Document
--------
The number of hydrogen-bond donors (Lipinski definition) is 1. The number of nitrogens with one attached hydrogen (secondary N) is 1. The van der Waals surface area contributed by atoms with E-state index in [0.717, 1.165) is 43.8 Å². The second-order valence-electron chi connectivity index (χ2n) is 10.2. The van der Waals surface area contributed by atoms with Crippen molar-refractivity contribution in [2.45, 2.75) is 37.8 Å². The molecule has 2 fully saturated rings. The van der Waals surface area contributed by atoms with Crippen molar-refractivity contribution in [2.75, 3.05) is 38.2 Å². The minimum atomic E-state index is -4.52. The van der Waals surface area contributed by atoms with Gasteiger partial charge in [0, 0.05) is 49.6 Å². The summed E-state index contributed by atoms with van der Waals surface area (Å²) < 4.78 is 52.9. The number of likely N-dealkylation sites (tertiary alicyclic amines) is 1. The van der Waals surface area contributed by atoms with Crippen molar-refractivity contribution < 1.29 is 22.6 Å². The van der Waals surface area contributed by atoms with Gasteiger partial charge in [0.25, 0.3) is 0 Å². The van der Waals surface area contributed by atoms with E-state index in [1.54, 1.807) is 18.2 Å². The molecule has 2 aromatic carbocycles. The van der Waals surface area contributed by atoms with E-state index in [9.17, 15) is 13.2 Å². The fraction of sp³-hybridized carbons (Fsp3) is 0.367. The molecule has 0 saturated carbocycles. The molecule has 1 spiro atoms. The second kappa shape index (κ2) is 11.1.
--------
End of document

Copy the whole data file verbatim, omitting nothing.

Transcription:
The number of hydrogen-bond donors (Lipinski definition) is 1. The number of nitrogens with one attached hydrogen (secondary N) is 1. The van der Waals surface area contributed by atoms with E-state index in [0.717, 1.165) is 43.8 Å². The second-order valence-electron chi connectivity index (χ2n) is 10.2. The van der Waals surface area contributed by atoms with Crippen molar-refractivity contribution in [2.45, 2.75) is 37.8 Å². The molecule has 2 fully saturated rings. The van der Waals surface area contributed by atoms with Crippen molar-refractivity contribution in [2.75, 3.05) is 38.2 Å². The minimum atomic E-state index is -4.52. The van der Waals surface area contributed by atoms with Gasteiger partial charge in [0, 0.05) is 49.6 Å². The summed E-state index contributed by atoms with van der Waals surface area (Å²) < 4.78 is 52.9. The number of likely N-dealkylation sites (tertiary alicyclic amines) is 1. The van der Waals surface area contributed by atoms with Crippen molar-refractivity contribution < 1.29 is 22.6 Å². The van der Waals surface area contributed by atoms with Gasteiger partial charge in [0.25, 0.3) is 0 Å². The van der Waals surface area contributed by atoms with E-state index in [1.54, 1.807) is 18.2 Å². The molecule has 2 aromatic carbocycles. The van der Waals surface area contributed by atoms with E-state index in [9.17, 15) is 13.2 Å². The fraction of sp³-hybridized carbons (Fsp3) is 0.367. The molecule has 0 saturated carbocycles. The molecule has 1 spiro atoms. The second kappa shape index (κ2) is 11.1.